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REVIEW: Tomorrowland: A World Beyond

Excuse me a moment whilst I wipe off the drool stretching from my gob down to my journalist’s notebook. Hopefully you’ll forgive such a liquid introduction, but I couldn’t help myself – everything about Disney Tomorrowland: A World Beyond is just so… wait, hold that thought.

-leaves cinema- -drives to Disney’s UK division- -knocks on door- -door is answered by corporate tie-wearing nerd- -punches nerd in head- -gets back in car- -drives back to cinema-

That’s for giving UK audiences such a ridiculous extra bit of titles. “A World Beyond”? Hardly adds to what “Tomorrowland” conjurers up, does it? Anyway, where were we? Ah yes.

Everything about Tomorrowland (let’s just call it that, m’kaaaay?) is just so pretty. Brad Bird‘s directing, the city of Tomorrowland itself, George Clooney (who just gets better with age), Britt Robertson (who just about pulls off being a 25-year-old playing a teenager), Raffey Cassidy, and Hugh Laurie. Screw you Tom Hiddleston fans, you’ve not known man-crushes until Hugh’s interpretation of P. G. Wodehouse‘s hapless Bertie Wooster has delighted your life.

So yeah, that’s Tomorrowland in once word. Pretty. So pretty in fact that it almost makes up for what it gets wrong. There are films out there that deliberately put style over substance, but that’s not the case with Tomorrowland. Here, the visuals are so heart-squishingly splendid that it’s as if Bird and the gang suddenly had the afterthought of jumbling together all the other elements of the film into as coherent a package as possible.

And whaddaya know? Butter my bum and call my a biscuit, they just, just JUST, JUUUUUUUUUUUUST about get away with it.

Tomorrowland, inspired by Walt Disney‘s futuristic metropolis of the same name found in your nearest Disney theme park, tells the fantasy-flavoured adventure of cutesy robo-girl Athena (Cassidy) chucking a pin into the optimistic yet tearaway-minded Casey’s life, which is then turned upside down after meeting bitter inventor Frank (Clooney). The trio embark on a mission to recapture the lost glory of Tomorrowland, Walt Disney’s futuristic metropolis brought to celluloid life. In doing so, they uncover Frank’s dark past and connection to Tomorrowland, how the future for humanity is in jeopardy, and why Casey, the girl who never gives up, may be the only salvation for both humanity and Tomorrowland.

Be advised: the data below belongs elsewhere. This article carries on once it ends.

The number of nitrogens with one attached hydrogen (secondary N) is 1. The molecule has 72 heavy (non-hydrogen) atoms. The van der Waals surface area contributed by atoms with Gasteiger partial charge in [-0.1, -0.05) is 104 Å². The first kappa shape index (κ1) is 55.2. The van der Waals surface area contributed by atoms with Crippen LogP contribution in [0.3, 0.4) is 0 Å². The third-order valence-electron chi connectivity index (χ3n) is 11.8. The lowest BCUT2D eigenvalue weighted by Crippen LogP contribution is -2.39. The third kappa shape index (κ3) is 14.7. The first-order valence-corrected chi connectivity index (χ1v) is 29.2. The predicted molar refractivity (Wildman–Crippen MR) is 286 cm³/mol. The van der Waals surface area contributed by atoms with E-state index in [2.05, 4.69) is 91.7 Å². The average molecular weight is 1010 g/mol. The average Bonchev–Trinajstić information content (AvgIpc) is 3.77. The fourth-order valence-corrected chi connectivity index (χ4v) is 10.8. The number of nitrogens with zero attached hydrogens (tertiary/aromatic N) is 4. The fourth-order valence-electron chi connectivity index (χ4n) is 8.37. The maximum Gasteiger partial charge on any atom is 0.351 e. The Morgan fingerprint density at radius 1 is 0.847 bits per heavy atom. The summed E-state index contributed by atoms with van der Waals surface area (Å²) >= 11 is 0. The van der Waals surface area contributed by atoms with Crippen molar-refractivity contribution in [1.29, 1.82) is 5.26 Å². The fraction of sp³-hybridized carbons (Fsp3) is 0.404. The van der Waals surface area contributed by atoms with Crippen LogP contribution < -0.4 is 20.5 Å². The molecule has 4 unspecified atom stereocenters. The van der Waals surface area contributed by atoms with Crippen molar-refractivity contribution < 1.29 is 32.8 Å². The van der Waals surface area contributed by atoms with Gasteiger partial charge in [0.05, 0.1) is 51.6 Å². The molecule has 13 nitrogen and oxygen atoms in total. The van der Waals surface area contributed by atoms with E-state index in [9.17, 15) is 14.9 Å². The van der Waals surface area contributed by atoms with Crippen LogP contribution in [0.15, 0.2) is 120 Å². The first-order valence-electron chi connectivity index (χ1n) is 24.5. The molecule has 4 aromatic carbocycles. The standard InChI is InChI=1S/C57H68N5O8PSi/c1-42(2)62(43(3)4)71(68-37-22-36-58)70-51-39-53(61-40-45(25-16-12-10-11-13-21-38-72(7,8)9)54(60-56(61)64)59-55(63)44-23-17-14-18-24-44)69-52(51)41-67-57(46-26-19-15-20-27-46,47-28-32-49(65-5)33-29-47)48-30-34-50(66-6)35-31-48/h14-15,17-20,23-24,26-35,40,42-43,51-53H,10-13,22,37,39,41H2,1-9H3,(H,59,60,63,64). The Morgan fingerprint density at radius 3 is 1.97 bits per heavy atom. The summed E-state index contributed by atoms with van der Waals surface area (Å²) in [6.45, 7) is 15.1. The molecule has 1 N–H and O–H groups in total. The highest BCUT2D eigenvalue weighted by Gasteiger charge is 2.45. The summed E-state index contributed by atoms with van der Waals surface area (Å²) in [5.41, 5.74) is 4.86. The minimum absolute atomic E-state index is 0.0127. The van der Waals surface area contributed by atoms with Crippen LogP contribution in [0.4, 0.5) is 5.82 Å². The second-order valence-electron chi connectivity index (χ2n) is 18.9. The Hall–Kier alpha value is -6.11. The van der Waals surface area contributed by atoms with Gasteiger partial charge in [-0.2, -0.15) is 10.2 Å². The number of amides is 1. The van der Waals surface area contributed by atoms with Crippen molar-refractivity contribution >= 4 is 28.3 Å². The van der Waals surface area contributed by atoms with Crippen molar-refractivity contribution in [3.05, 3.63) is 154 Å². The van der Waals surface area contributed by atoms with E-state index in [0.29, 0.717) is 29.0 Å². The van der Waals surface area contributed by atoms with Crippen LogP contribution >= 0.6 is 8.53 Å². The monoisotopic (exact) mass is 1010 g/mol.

In short – pure Disney codswallop. But we need a bit of codswallop in our lives as movie-goers, don’t we?

Tomorrowland‘s not-so-impressive box office kick-off may well put a dent in any potential franchise-plans Disney may have for this flick, which I only hope to be true. Tomorrowland almost has a refreshing, anti-franchise feel to it. Its finale may well leave things open enough for more adventures, but all good films do leave you wanting more. Compared to the well-refined goings on of the Marvel Cinematic Universe or The Hunger Games Series series then, Tomorrowland is like their scrappy younger sibling who can’t get everything right but, never gives up, and is too sweet to turn your noses up at.

The film’s plot doesn’t quite have enough of a solid hook to keep you guessing what may happen next (or want to guess), and the actual execution of the story is a rough, unpolished affair. But everyone involved still seems to have a lot of fun with Walt Disney‘s dreams for our future. Brad gives Damon Lindelof‘s script as much bounce as possible (Lindeolf was the guy who co-wrote Prometheus after all, hence Tomorrowland‘s rather iffy approach to story-telling). Acting-wise, everyone is superb in bringing out their entertainment factor, especially Cassidy, who’s far too gosh-darn cute for even the grouchiest of cinema-lovers.

However, an unfortunate flaw in Tomorrowland is that once you get past the lushness and examine the little nagging spots, those spots just grow and grow into something that leaves a befuddled after-taste in your mouth when leaving the theatre. There’s plenty of fun to be had with this film, and Tomorrowland may well be, in theory, the loveliest film you’ll see this year, but once you see it, you’ll see that that theory isn’t performed with as much grace as you expect.

Do you think Tomorrowland is too cute for its own good? Sound off in the comments or send us your thoughts on Twitter!

About the author

Fred McNamara